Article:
Neither you nor Pielke have provided any evidence concerning the actual frequency or intensity of storm events. Without doing so, you cannot conclude that there is no increase in the frequency or intensity of storm events. You seem to be contradicting your initial post here when you said:
This is exactly the data I'm asking you (or Pielke) to provide to support Pielke's conclusion. It is, in fact, the evidence required to do so. Now you seem to be arguing that this is impossible to provide and even if it was provided it wouldn't prove anything. That's an interesting change of opinion in the space of a few comments.
The Munich RE data Pielke uses to prove his (1) actually contradicts this. You can see clearly on page 6 of the Munich RE webinar presentation that there has been a steady increase in frequency of extreme weather events. Perhaps this is why Pielke used that strange word "spike" in his analysis -- his own dataset shows an increase but not a "spike". Then again, a "spike" is often statistically insignificant whereas the steady increase in the Munich RE dataset does look quite statistically significant. However, if you would like -- and I've asked for this three times now -- to provide some data to the contrary I would be happy to consider it.
As it is, merely insisting Pielke demonstrated that there has been no increase in frequency or intensity of storms when he hasn't provided any evidence to bear on the question isn't going to impress anyone. It actually makes your argument look pretty bad, especially when you initially acknowledged that such evidence is required to make this determination and only now are backing away from that position, saying: "At this point in time, the data is scientifically insufficient but you may believe whatever you want."
On the contrary. There is plenty of evidence out there about the frequency and intensity of weather events and how they change over time. Try here, here, and here. I'm not going to spend all day doing your research for you, though, so if you have some studies that don't show any trend then please link them instead of just insisting over and over that Pielke demonstrated his claim without providing any evidence for it.
But you don't have to take my word on it. Here's Nate Silver talking about the shortcomings of Pielke's article:
As I mentioned, the central thesis of Roger’s article concerns the economic costs associated with natural disasters. But we also allowed a number of peripheral claims into the piece. For instance, Roger made a number of references to the overall incidence of natural disasters, as opposed to their economic cost.
We think many of these claims have support in the scientific literature, specifically including the 2013 IPCC report. But there is a range of debate among experts about others. Either way, these claims shouldn’t have been included in the story as offhand remarks. We should either have addressed them in more detail or scrubbed them from the article.
...Furthermore, there was some loose language in the article. We pride ourselves on precise, matter-of-fact language. These things reflect a poor job of editing on our part.
As you can see, Silver's own reservations about the article match my complaints exactly.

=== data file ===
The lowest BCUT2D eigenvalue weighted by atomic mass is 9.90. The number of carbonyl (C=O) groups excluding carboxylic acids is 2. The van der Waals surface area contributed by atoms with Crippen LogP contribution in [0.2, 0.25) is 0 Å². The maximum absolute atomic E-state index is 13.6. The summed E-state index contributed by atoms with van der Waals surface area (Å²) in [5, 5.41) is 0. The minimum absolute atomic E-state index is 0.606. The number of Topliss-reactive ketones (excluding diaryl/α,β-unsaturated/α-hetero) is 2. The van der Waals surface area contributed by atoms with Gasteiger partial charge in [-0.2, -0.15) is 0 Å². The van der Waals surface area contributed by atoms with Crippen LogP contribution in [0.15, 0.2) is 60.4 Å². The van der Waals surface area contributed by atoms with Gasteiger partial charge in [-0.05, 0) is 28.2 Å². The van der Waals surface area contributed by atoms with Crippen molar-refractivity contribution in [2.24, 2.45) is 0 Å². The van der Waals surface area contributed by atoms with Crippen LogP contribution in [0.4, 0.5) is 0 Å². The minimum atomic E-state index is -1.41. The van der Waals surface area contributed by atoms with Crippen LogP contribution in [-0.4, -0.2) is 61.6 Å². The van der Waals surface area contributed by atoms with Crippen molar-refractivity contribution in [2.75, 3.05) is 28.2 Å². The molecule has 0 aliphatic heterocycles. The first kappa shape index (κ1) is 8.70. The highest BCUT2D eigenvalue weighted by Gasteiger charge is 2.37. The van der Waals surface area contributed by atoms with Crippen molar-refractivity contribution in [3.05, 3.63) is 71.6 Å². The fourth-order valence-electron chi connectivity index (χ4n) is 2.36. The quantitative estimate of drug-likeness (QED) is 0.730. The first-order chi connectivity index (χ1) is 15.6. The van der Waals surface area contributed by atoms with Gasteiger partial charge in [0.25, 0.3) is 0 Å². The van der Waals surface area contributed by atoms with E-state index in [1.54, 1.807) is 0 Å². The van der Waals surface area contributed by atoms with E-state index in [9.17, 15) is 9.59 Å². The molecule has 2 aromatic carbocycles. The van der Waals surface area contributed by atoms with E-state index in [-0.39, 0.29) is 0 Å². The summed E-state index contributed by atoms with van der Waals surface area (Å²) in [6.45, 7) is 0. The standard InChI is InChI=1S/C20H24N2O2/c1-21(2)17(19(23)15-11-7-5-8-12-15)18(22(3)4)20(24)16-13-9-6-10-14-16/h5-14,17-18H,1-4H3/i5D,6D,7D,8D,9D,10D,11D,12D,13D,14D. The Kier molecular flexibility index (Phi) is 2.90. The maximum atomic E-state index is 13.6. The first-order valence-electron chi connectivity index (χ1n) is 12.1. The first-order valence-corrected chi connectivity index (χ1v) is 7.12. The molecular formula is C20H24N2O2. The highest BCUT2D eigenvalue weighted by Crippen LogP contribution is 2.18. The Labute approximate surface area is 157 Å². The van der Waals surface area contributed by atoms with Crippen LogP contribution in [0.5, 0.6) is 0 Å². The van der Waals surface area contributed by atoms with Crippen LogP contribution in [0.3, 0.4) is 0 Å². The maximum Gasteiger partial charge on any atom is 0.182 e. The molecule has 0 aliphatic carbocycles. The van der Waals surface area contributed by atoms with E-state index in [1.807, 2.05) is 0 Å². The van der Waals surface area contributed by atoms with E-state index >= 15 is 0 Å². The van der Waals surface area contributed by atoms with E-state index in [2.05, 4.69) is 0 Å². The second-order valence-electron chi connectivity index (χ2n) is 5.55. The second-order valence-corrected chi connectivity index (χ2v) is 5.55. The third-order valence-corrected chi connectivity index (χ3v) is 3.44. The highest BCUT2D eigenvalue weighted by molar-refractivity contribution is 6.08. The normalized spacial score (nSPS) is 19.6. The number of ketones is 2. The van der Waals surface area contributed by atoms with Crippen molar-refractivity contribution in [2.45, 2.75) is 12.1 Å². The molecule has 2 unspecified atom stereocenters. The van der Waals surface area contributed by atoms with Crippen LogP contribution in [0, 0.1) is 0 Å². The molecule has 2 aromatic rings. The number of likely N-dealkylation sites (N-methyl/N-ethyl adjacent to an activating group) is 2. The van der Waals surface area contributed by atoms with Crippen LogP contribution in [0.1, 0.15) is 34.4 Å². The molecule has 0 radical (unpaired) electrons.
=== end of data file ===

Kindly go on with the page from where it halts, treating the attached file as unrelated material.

That's not really true. The warmest 10 years on record have all occurred since 1998. The last 15 years is the hottest 15 year period on record. The "flattened" global temps you mention are the result of starting a trendline on 1998 which is the third-hottest year on record. The hottest and second hottest are 2010 and 2005 respectively. If you cherry pick your trendlines you can make them go down but you can't make the last 15 years anything but the hottest 15 years in the history of human beings measuring temperature. Please take a look at that last link. It will make it pretty clear how bullshit this "flattening" argument is. Someone told me the link isn't working for them so here's the URL: http://americablog.com/wp-content/uploads/2013/05/skeptscience-realistclimateXX.gif
No, the fact that he claims weather events have not increased in frequency or intensity when his own dataset contradicts that claim is what makes him dishonest. And some other stuff you can find easily enough by googling "pielke dishonesty".
You seem to be misunderstanding the argument here. Pielke quotes IPCC saying "attributable signal" and he uses this as evidence that there is no signal at all. That's not valid reasonsing. It's changing the goalposts.
You know, I don't like to get into credentials in these sorts of discussions because it amounts to an argument from authority. However, Abraham has a PhD in mechanical engineering and specializes in thermodynamics and fluid flow whereas Pielke has a PhD in political science. Which is more relevant to climate science (the science itself, not subsequent policy discussions) is left as an exercise for the reader.
Well I'm not a "fan" of such efforts either, but I also don't have any particular problem if the readers of a publication don't like one of the writers and try to draw management's attention to this fact. Pielke has no constitutional right to a job at fivethirtyeight.com but he does have a constitutional right to free speech. If he loses his job he is not "silenced" because he still has that right to free speech and never had a right to the job in the first place. I think your loose use of the term "silenced" is actually pretty insulting to people living under political regimes where they are legitimately silenced by government force.